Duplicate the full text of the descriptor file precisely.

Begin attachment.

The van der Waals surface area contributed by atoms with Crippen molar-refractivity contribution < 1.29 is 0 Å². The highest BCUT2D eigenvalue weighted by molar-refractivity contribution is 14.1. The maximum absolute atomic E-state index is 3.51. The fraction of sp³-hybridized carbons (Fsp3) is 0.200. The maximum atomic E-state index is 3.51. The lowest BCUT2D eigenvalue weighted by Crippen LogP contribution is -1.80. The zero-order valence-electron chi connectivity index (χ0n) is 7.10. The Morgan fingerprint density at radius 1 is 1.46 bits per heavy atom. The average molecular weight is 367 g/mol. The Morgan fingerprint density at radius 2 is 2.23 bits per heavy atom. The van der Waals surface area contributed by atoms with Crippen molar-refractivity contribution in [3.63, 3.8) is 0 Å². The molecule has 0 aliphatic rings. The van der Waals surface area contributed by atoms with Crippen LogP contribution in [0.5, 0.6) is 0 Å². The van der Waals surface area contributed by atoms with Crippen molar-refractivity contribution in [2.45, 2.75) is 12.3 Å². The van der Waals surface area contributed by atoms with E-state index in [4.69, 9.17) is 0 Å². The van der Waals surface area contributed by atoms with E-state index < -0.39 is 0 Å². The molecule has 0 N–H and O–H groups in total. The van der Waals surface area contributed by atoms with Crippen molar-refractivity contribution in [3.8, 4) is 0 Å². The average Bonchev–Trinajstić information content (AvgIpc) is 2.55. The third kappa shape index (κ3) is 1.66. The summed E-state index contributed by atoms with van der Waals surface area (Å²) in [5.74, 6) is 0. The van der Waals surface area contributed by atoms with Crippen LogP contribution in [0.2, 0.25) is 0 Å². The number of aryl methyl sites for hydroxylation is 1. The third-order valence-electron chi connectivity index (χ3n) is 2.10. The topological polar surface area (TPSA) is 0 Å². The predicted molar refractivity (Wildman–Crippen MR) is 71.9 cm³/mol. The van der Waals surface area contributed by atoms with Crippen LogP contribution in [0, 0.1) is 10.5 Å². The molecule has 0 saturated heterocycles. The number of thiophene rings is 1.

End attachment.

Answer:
The van der Waals surface area contributed by atoms with Crippen molar-refractivity contribution < 1.29 is 0 Å². The highest BCUT2D eigenvalue weighted by molar-refractivity contribution is 14.1. The maximum absolute atomic E-state index is 3.51. The fraction of sp³-hybridized carbons (Fsp3) is 0.200. The maximum atomic E-state index is 3.51. The lowest BCUT2D eigenvalue weighted by Crippen LogP contribution is -1.80. The zero-order valence-electron chi connectivity index (χ0n) is 7.10. The Morgan fingerprint density at radius 1 is 1.46 bits per heavy atom. The average molecular weight is 367 g/mol. The Morgan fingerprint density at radius 2 is 2.23 bits per heavy atom. The van der Waals surface area contributed by atoms with Crippen molar-refractivity contribution in [3.63, 3.8) is 0 Å². The molecule has 0 aliphatic rings. The van der Waals surface area contributed by atoms with Crippen LogP contribution in [0.5, 0.6) is 0 Å². The van der Waals surface area contributed by atoms with Crippen molar-refractivity contribution in [2.45, 2.75) is 12.3 Å². The van der Waals surface area contributed by atoms with E-state index in [4.69, 9.17) is 0 Å². The van der Waals surface area contributed by atoms with E-state index < -0.39 is 0 Å². The molecule has 0 N–H and O–H groups in total. The van der Waals surface area contributed by atoms with Crippen molar-refractivity contribution in [3.8, 4) is 0 Å². The average Bonchev–Trinajstić information content (AvgIpc) is 2.55. The third kappa shape index (κ3) is 1.66. The summed E-state index contributed by atoms with van der Waals surface area (Å²) in [5.74, 6) is 0. The van der Waals surface area contributed by atoms with Crippen LogP contribution in [0.2, 0.25) is 0 Å². The number of aryl methyl sites for hydroxylation is 1. The third-order valence-electron chi connectivity index (χ3n) is 2.10. The topological polar surface area (TPSA) is 0 Å². The predicted molar refractivity (Wildman–Crippen MR) is 71.9 cm³/mol. The van der Waals surface area contributed by atoms with Crippen LogP contribution in [0, 0.1) is 10.5 Å². The molecule has 0 saturated heterocycles. The number of thiophene rings is 1.